Ricardo Davila, who plays Eladio on AMC’s Dietland, talks about the precarious situation Eladio has found himself in the middle of.
Q: What interested you most about the show?
A: I listened to [Sarai Walker’s] audio book right before my last audition and I was struck by the story. I’d never read a story that was told from the perspective of a fat woman who spoke so honestly about the experience of walking through the world in that body and the day-to-day discrimination and having to be bombarded by the absurd and unrealistic beauty standards that we as a culture have created for ourselves. I thought it was a very moving narrative. After I finished it, I felt like I got unplugged from the matrix. [Laughs] It made me aware of how messed up the world is and how much misinformation is propagated out there. It made me question my own relationship with my body. It was clear that this had the potential to be very moving for a lot of people. On top of all of that, it’s thrown into this stew of mystery, thriller and a Devil Wears Prada kind of a vibe. I knew I wanted to be a part of this.
Q: How did you bring Eladio to life on the screen?
A: He’s barely in the book, so that was a little daunting, but it was also exciting because I could make him into whatever I wanted him to be. I did have some conversations with [Executive Producer] Marti [Noxon] about it and it became clear to me that he seemed like this young guy who hadn’t quite blossomed into the flower he was destined to be. Though it isn’t mentioned on the show, one of the ideas that Marti and I spoke about was that he was this YouTube personality who might have said some provocative things that caught Julia’s attention… To me, he feels like he’s floating between two worlds. There’s the world of Kitty – and she doesn’t necessarily treat him with the utmost respect. I think there’s something attractive about the beauty and fashion industry to him, although I do think he’s aware of the hypocrisy and superficiality of it. For how outrageous she can be sometimes, I think there is a certain level of admiration for the amount of power Kitty has and the fact that she’s a voice of influence. On the flip side, there’s his relationship with Julia and the genuine desire to be of service to those around him, but I don’t think he’s quite developed the drive to fully commit to either of these two worlds.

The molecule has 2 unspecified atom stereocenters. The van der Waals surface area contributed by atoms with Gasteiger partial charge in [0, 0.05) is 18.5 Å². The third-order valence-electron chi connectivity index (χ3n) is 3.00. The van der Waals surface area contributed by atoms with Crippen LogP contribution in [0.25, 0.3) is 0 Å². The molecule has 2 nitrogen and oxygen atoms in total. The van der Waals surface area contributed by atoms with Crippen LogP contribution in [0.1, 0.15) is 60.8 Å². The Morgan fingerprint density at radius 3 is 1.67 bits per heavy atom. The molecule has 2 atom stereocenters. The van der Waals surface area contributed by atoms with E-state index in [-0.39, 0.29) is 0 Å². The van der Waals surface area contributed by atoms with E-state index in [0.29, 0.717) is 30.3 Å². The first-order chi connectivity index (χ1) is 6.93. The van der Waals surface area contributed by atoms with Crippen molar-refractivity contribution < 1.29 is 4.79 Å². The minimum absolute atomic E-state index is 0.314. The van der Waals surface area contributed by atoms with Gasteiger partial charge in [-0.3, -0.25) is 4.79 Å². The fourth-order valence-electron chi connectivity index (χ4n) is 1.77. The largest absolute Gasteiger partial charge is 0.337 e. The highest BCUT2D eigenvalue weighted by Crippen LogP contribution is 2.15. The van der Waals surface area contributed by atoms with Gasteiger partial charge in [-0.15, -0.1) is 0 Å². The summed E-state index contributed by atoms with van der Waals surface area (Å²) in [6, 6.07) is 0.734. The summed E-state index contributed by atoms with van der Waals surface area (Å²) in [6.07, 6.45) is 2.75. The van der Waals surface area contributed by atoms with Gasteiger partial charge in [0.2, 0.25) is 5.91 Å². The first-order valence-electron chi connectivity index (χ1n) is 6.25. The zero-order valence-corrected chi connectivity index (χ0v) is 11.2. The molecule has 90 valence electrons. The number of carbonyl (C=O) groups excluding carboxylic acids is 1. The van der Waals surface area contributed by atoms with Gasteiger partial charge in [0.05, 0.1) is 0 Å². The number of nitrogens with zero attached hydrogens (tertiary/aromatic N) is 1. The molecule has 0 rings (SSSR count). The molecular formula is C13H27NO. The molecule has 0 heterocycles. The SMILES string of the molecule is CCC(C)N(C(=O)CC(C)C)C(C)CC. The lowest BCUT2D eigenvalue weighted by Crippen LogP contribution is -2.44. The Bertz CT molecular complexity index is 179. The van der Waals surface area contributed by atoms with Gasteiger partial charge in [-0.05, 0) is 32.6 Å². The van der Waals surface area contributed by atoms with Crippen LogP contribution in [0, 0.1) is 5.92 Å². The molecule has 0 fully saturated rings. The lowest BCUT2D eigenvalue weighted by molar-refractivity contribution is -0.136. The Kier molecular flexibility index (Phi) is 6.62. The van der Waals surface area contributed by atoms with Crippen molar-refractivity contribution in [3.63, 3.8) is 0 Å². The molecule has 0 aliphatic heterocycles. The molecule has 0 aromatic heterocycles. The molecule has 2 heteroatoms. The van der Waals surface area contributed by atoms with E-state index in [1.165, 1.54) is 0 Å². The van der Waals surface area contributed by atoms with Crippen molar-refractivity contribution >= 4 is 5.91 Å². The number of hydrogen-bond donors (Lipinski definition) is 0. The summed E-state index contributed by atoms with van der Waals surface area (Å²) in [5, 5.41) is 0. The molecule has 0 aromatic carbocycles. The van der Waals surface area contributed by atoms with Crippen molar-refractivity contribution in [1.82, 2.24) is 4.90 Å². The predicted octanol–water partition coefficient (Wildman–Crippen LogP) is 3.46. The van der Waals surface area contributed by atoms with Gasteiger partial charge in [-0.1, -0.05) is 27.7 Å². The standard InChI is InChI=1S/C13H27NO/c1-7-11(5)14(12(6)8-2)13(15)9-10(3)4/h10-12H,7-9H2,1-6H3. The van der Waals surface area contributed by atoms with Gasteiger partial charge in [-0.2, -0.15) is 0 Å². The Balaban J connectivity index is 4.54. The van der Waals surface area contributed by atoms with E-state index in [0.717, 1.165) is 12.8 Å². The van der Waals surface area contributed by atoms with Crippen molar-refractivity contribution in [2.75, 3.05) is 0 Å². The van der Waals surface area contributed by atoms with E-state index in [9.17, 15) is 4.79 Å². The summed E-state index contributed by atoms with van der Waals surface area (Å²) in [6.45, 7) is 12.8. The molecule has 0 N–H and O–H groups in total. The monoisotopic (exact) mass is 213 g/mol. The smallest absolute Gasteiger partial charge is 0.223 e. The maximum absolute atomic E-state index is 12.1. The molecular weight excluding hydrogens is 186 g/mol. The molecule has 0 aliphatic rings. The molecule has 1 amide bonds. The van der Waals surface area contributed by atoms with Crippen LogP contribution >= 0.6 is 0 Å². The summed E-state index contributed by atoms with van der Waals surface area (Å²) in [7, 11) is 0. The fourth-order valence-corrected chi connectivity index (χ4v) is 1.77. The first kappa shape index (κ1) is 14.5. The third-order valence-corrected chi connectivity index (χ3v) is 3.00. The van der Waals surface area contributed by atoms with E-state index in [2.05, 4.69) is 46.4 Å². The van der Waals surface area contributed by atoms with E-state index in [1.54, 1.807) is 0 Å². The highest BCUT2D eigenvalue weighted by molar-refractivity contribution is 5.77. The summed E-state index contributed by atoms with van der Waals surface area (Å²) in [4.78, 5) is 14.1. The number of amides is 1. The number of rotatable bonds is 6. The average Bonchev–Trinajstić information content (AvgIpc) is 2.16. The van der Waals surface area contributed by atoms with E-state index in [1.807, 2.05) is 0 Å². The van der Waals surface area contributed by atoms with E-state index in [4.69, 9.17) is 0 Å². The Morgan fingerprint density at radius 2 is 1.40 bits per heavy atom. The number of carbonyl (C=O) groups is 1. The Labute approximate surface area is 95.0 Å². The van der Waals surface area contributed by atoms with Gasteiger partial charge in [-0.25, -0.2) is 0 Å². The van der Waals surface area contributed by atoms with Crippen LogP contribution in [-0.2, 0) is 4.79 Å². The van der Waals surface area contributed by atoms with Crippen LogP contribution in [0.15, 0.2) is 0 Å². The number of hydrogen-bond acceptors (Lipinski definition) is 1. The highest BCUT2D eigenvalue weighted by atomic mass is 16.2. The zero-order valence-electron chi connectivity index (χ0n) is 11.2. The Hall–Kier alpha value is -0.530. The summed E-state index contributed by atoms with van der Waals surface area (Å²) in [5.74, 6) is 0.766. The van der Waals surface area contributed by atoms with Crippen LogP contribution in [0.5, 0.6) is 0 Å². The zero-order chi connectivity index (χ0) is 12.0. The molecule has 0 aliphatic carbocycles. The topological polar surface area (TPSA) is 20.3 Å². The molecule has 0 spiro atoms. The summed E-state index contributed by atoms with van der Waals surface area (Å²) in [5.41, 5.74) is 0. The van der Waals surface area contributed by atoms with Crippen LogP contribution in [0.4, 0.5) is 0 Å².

Q: How did you build Eladio and Kitty’s relationship with Julianna Margulies?
A: It became clear that Kitty was the alpha dog and Eladio was not. She does such a good job of mixing these moments that are so acidic and yet, they’re coded in a faux kindness. It really pierces his self-esteem. Julianna [Margulies] is so fantastic to work with. I just had to be open and see what she was throwing at me. It was such a joy to watch her work, both when she was filming a scene and when she was in between takes. She’s so damn cool. This was my first time working on a TV show and on camera, so there was a good deal of anxiety and just trying to figure it out: What am I doing? Can I act? This is Julianna Margulies! [Laughs] It was a lot of fun. I learned so much.
Q: In Episode 7, Eladio’s stuck in an awkward position with Julia sneaking around in the beauty closet “to clear up loose ends” since being fired. What’s that like for him, given that he still works for Kitty?
A: He’s stressed out. What I love is that, by that point, he’s getting shaken up and realizing that he may be a little bit in over his head. He’s involved in some questionable activity with Julia that he probably doesn’t entirely understand, he has Kitty breathing down his neck, there’s a detective around… He’s gotten pulled into everything and I don’t think he’s fully equipped to deal with it. And then she hands him the cash and it’s like, “Where did this come from? What do I do with this? What does it mean?” I think he’s scared and he’s trying to hold it together. His concern for himself is perhaps overriding his other responsibilities, but I think it comes from a place of self-protection.
Q: What does Eladio’s identity as Latino and queer represent to the story? How does it affect the way he sees what’s happening in this world?
A: I think he’s aware that he’s definitely a minority within Daisy Chain. That kind of isolates him a bit. As a man, it doesn’t escape him that the primary targets of this organization are men and that he could potentially be considered a target. And then as a gay man – well, men can be scary, especially when it comes to hyper-masculinity and homophobia. Perhaps it’s not on the same level as walking throughout the world every day as a woman, but he’s aware of the fear of walking down the street holding your boyfriend’s hand… I don’t think he necessarily endorses the violence that’s happening, but he understands where it’s coming from.
Q: What did you personally take away from the show?
A: On a professional level, I learned that I love working on camera… On a personal level, it opened my eyes to the fact that there’s work to be done – not just in the world around me, but even in ourselves. It’s really helped me with my own body image issues and made me aware of how I might look at other bodies and the assumptions I make. Life’s too short. You just have to love yourself and do you!
Read an interview with Tamara Tunie, who plays Julia.
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